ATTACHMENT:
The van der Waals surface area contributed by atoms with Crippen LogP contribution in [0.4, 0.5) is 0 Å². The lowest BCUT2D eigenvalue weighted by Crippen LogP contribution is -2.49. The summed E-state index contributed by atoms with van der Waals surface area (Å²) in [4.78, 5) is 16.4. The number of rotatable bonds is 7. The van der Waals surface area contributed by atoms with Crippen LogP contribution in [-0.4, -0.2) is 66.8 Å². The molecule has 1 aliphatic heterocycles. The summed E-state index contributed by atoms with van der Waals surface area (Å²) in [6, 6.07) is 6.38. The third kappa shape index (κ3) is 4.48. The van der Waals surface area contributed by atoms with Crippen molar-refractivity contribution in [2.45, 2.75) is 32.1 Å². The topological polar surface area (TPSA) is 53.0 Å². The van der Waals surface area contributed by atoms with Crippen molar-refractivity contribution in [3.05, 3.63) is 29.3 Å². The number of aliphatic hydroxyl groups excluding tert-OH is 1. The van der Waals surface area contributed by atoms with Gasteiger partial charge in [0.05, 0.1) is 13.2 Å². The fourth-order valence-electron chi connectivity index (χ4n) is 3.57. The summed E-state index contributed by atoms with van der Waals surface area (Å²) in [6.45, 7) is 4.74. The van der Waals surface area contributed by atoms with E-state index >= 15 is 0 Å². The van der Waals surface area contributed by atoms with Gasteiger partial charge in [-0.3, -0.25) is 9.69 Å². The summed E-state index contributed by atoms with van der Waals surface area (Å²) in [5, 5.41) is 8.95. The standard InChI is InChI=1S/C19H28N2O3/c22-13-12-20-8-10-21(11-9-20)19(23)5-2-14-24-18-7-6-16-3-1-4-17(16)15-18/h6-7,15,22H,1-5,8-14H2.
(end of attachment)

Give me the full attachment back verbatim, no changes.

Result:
The van der Waals surface area contributed by atoms with Crippen LogP contribution in [0.4, 0.5) is 0 Å². The lowest BCUT2D eigenvalue weighted by Crippen LogP contribution is -2.49. The summed E-state index contributed by atoms with van der Waals surface area (Å²) in [4.78, 5) is 16.4. The number of rotatable bonds is 7. The van der Waals surface area contributed by atoms with Crippen LogP contribution in [-0.4, -0.2) is 66.8 Å². The molecule has 1 aliphatic heterocycles. The summed E-state index contributed by atoms with van der Waals surface area (Å²) in [6, 6.07) is 6.38. The third kappa shape index (κ3) is 4.48. The van der Waals surface area contributed by atoms with Crippen molar-refractivity contribution in [2.45, 2.75) is 32.1 Å². The topological polar surface area (TPSA) is 53.0 Å². The van der Waals surface area contributed by atoms with Crippen molar-refractivity contribution in [3.05, 3.63) is 29.3 Å². The number of aliphatic hydroxyl groups excluding tert-OH is 1. The van der Waals surface area contributed by atoms with Gasteiger partial charge in [0.05, 0.1) is 13.2 Å². The fourth-order valence-electron chi connectivity index (χ4n) is 3.57. The summed E-state index contributed by atoms with van der Waals surface area (Å²) in [6.45, 7) is 4.74. The van der Waals surface area contributed by atoms with E-state index >= 15 is 0 Å². The van der Waals surface area contributed by atoms with Gasteiger partial charge in [-0.3, -0.25) is 9.69 Å². The summed E-state index contributed by atoms with van der Waals surface area (Å²) in [5, 5.41) is 8.95. The standard InChI is InChI=1S/C19H28N2O3/c22-13-12-20-8-10-21(11-9-20)19(23)5-2-14-24-18-7-6-16-3-1-4-17(16)15-18/h6-7,15,22H,1-5,8-14H2.